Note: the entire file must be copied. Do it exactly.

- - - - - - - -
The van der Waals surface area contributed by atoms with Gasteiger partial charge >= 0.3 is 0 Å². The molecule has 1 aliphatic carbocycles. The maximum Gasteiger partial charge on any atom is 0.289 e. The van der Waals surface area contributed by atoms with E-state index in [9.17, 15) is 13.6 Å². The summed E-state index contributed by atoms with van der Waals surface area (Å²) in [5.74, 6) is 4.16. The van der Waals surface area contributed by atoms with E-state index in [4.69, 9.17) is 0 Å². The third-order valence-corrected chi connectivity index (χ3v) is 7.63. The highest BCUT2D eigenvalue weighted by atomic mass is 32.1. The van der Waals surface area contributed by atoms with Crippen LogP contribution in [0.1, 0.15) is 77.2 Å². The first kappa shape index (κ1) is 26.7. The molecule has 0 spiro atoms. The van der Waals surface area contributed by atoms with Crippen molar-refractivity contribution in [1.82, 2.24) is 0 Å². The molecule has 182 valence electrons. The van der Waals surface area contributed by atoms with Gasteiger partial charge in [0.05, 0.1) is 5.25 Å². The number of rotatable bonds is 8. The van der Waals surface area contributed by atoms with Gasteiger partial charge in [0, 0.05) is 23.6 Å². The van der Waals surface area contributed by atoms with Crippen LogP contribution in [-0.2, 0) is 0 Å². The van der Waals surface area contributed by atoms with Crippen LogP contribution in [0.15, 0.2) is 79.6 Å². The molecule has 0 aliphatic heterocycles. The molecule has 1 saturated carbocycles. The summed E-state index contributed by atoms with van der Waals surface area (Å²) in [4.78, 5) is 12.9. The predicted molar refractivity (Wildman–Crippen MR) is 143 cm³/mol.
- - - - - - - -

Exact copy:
The van der Waals surface area contributed by atoms with Gasteiger partial charge >= 0.3 is 0 Å². The molecule has 1 aliphatic carbocycles. The maximum Gasteiger partial charge on any atom is 0.289 e. The van der Waals surface area contributed by atoms with E-state index in [9.17, 15) is 13.6 Å². The summed E-state index contributed by atoms with van der Waals surface area (Å²) in [5.74, 6) is 4.16. The van der Waals surface area contributed by atoms with E-state index in [4.69, 9.17) is 0 Å². The third-order valence-corrected chi connectivity index (χ3v) is 7.63. The highest BCUT2D eigenvalue weighted by atomic mass is 32.1. The van der Waals surface area contributed by atoms with Crippen LogP contribution in [0.1, 0.15) is 77.2 Å². The first kappa shape index (κ1) is 26.7. The molecule has 0 spiro atoms. The van der Waals surface area contributed by atoms with Crippen molar-refractivity contribution in [1.82, 2.24) is 0 Å². The molecule has 182 valence electrons. The van der Waals surface area contributed by atoms with Gasteiger partial charge in [0.05, 0.1) is 5.25 Å². The number of rotatable bonds is 8. The van der Waals surface area contributed by atoms with Gasteiger partial charge in [0, 0.05) is 23.6 Å². The van der Waals surface area contributed by atoms with Crippen LogP contribution in [-0.2, 0) is 0 Å². The van der Waals surface area contributed by atoms with Crippen LogP contribution in [0.15, 0.2) is 79.6 Å². The molecule has 0 aliphatic heterocycles. The molecule has 1 saturated carbocycles. The summed E-state index contributed by atoms with van der Waals surface area (Å²) in [4.78, 5) is 12.9. The predicted molar refractivity (Wildman–Crippen MR) is 143 cm³/mol.